March 27, 2019
The X70, a fully imported version of Geely’s Boyue, makes up over half of national carmaker’s sales.
Once-ailing Malaysian carmaker Proton is seeing a turn in its fortunes since its Chinese partner Geely brought the X70 sport utility vehicle to the Malaysian market last December.
The X70 – a rebadged version of Geely’s Boyue – now makes up over half of Proton’s sales, with more than 20,000 cars booked as at end-February and waiting times extending up to three months.
“Our next target will be to set new six-month and full-year registration numbers, and we are confident of achieving them,” Proton chief executive Li Chunrong said in a statement last Wednesday. The national carmaker did not give details of these targets.
Automotive analysts say the positive response to the X70 indicates a probable turnaround of fortunes for Proton, but they caution that it is the automaker’s ability to deliver top-notch locally assembled cars that will determine its future.
“The true test will be to build a local version of the car and compete with Perodua on fairer ground,” said one analyst, referring to Malaysia’s other national carmaker which leads the local market in total vehicle sales.
Buyers of the X70 say it is priced considerably lower than similar SUVs in the compact segment.
“It’s a Proton car but it’s also not really a Proton car at the same time. There’s a different expectation for the X70,” said Mr Alexander Teoh, 40, a human resources manager.
The X70’s starting price is RM99,800 (S$33,200), with its highest-range model costing RM123,800. Similar cars from other brands retail at over RM10,000 more than the X70’s premium range.
In June 2017, when Geely acquired a 49.9 per cent stake in Proton – the balance is held by local conglomerate DRB-Hicom – the move was severely criticised by Tun Dr Mahathir Mohamad.
Proton was Dr Mahathir’s brainchild during his first stint as prime minister from 1981 to 2003, and he described the 2017 deal brokered by the Najib Razak administration as bad for the country.
“I am sure Proton will do well… but I cannot be proud of the success of something that does not belong to me or my country,” he said then.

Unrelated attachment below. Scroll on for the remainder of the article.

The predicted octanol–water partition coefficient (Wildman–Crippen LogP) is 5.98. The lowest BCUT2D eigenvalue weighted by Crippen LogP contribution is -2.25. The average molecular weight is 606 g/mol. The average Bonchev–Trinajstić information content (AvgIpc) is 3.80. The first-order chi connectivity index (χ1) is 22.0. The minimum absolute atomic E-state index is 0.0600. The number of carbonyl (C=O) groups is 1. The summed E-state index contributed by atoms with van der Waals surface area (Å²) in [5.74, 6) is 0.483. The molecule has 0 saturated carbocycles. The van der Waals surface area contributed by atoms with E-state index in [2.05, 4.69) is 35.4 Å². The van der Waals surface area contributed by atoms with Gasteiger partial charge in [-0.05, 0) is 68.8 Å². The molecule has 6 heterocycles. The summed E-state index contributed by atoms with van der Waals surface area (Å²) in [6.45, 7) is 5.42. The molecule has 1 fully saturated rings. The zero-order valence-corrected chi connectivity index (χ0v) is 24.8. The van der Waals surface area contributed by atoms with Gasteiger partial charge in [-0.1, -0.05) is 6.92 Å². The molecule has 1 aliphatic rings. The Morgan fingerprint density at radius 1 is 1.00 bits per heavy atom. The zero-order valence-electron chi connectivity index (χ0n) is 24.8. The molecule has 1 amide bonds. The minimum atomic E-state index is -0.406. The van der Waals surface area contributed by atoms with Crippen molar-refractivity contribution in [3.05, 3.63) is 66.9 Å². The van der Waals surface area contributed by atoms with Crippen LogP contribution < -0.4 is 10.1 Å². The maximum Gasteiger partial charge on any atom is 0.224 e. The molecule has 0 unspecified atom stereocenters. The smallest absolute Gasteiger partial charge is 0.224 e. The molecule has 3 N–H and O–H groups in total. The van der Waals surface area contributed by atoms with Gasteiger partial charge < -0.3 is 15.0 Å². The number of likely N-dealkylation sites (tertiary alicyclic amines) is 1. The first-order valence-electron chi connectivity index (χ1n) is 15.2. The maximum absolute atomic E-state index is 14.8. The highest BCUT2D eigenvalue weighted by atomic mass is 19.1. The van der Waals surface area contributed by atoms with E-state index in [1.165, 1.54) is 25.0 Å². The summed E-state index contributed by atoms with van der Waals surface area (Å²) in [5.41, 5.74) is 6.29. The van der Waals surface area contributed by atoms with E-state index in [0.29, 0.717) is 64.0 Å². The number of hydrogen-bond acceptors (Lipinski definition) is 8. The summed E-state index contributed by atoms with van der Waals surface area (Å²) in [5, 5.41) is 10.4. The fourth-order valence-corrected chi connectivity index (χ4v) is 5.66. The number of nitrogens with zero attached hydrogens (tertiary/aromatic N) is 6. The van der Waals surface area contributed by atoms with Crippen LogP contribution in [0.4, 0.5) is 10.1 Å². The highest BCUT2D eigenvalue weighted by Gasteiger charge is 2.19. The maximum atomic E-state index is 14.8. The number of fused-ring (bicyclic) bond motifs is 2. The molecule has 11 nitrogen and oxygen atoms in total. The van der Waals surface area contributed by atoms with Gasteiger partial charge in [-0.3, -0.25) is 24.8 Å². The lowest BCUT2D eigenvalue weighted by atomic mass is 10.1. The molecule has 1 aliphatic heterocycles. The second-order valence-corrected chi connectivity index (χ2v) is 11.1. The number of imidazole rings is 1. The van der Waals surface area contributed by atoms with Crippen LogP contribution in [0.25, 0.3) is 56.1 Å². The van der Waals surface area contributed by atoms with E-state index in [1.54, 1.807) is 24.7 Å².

At the launch of the X70 last December, however, the 93-year-old statesman who is now serving his second stint as Prime Minister praised the collaboration with Geely.
“Maybe after this, the cars will be conceptualised, designed, tested and built as a truly, 100 per cent Malaysian car in the future… this can be achieved with Proton’s cooperation with Geely,” he was quoted as saying in the New Straits Times.
Proton ranked fourth in total vehicle sales last year, behind Perodua, Honda and Toyota. Its 2018 sales stood at 64,744 units, more than a quarter of Perodua’s total.
The automotive analyst said: “Perodua will continue to lead for the next few years and that’s understandable. Proton’s problems go deep and they need time to resolve these.”
In 2017, the government revealed that Proton had received over RM15 billion in financial assistance since 1984, with most of the funds used to cover its losses from poor sales and high costs.
Geely’s entry is expected to turn things around.
Another automotive analyst said the technology injection into Proton is more advanced than what is available in the current Malaysian market and could help the carmaker expand its market share.
Mr Li told automotive blog Paultan.org last December: “Proton will enter segments with potential that it wasn’t represented in before this. Our goal is singular: to improve Proton’s condition and restore it to its respected position.”